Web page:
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From Mike Gallamore <>
Subject Re: At what point does the cluster get faster than the individual nodes?
Date Wed, 21 Apr 2010 16:16:39 GMT
Some people might be able to answer this better than me. However: with 
quorum consistency you have to communicate with n/2 + 1 where n is the 
replication factor nodes. So unless you are disk bound your real expense 
is going to be all those extra network latencies. I'd expect that you'll 
see a relatively flat throughput per thread once you reach the point 
that you aren't disk or CPU bound. That said the extra nodes mean if you 
should be able to handle more threads/connections at the same throughput 
on each thread/connection. So bigger cluster doesn't mean a single job 
goes faster necessarily, just that you can handle more jobs at the same 
On 04/21/2010 08:28 AM, Mark Jones wrote:
> I'm seeing a cluster of 4 (replication factor=2) to be about as slow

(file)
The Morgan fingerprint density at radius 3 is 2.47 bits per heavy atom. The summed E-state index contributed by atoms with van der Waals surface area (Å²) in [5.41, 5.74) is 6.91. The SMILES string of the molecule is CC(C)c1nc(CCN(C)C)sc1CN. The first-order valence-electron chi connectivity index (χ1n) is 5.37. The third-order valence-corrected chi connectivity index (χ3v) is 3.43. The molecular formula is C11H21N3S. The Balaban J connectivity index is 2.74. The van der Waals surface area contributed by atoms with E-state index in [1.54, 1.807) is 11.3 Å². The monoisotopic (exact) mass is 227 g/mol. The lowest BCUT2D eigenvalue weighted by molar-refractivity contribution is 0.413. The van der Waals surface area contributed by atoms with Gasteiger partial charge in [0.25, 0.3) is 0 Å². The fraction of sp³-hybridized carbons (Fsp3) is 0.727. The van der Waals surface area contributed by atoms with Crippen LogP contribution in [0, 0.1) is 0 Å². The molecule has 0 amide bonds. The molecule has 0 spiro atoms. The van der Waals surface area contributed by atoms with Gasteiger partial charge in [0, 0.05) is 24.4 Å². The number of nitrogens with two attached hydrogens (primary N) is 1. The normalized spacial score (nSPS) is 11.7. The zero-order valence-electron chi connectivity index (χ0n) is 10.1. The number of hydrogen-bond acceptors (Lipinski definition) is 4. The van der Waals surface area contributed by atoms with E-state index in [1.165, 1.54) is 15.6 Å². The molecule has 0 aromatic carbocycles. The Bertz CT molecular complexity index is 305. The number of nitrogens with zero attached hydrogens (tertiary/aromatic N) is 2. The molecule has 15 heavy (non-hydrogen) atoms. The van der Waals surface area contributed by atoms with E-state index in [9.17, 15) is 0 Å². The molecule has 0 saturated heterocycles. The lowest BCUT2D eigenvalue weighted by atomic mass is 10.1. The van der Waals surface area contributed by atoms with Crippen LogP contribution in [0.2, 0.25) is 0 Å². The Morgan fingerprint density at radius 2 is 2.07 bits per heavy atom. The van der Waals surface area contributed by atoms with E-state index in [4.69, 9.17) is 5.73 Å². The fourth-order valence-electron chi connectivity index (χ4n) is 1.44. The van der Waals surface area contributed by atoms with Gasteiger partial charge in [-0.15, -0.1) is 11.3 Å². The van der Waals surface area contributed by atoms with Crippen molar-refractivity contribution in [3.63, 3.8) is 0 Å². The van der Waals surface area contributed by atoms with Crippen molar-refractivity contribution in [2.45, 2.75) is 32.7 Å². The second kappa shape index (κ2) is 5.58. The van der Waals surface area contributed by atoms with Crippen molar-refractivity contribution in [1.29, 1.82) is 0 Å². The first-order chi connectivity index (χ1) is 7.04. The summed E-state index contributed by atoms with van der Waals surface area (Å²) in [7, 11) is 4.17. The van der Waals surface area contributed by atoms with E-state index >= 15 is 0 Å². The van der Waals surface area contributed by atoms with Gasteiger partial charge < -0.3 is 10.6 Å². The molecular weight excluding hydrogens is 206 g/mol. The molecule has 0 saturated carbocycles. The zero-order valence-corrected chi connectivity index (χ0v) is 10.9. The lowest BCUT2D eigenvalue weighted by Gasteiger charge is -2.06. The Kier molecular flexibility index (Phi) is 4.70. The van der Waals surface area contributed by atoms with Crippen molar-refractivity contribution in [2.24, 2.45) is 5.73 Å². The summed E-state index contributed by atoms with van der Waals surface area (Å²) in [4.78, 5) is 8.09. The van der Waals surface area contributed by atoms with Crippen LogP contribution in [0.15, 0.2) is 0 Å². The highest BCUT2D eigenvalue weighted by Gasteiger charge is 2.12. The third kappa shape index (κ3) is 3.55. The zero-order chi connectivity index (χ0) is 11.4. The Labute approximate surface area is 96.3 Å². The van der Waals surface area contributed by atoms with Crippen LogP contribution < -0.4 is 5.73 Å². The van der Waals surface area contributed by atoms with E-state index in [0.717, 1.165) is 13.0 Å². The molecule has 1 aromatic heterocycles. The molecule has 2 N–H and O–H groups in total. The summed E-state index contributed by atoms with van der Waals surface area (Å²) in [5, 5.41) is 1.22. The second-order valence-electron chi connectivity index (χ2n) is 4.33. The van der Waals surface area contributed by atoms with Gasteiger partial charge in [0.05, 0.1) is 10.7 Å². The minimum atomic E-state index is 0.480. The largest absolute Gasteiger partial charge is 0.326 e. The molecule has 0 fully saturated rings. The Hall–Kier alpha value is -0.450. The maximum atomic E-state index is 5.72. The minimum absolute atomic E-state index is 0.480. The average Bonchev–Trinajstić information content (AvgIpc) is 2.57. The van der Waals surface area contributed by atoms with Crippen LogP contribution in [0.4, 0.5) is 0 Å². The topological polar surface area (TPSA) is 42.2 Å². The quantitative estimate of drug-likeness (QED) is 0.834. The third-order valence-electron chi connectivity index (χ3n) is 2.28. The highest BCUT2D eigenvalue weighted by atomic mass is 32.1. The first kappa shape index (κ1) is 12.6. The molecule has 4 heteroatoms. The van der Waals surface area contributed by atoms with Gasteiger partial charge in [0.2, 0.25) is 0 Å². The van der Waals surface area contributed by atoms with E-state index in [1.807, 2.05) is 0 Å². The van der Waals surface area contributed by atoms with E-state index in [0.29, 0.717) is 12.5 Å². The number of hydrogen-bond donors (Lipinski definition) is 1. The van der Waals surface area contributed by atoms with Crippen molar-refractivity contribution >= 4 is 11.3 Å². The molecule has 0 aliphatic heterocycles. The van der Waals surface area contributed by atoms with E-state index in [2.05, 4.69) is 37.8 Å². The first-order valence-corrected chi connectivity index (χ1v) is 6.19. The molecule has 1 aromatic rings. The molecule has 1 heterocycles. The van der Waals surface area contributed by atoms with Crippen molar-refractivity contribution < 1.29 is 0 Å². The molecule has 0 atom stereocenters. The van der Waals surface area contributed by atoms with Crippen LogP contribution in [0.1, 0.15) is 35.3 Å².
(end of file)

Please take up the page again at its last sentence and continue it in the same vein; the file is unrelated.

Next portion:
> overall as the barely faster than the slowest node in the group.  When 
> I run the 4 nodes individually, I see:
> For inserts:
> Two nodes @ 12000/second
> 1 node @ 9000/second
> 1 node @ 7000/second
> For reads:
> Abysmal, less than 1000/second (not range slices, individual lookups)  
> Disk util @ 88+%
> How many nodes are required before you see a net positive gain on 
> inserts and reads (QUORUM consistency on both)?
> When I use my 2 fastest nodes as a pair, the thruput is around 9000 
> inserts/second.
> What is a good to excellent hardware config for Cassandra?  I have 
> separate drives for data and commit log and 8GB in 3 machines (all 
> dual core).  My fastest insert node has 4GB and a triple core processor.
> I've run py_stress, and my C++ code beats it by several 1000 
> inserts/second toward the end of the runs, so I don't think it is my 
> app, and I've removed the super columns per some suggestions yesterday.
> When Cassandra is working, it performs well, the problem is that is 
> frequently slows down to < 50% of its peaks and occasionally slows 
> down to 0 inserts/second which greatly reduces aggregate thruput.

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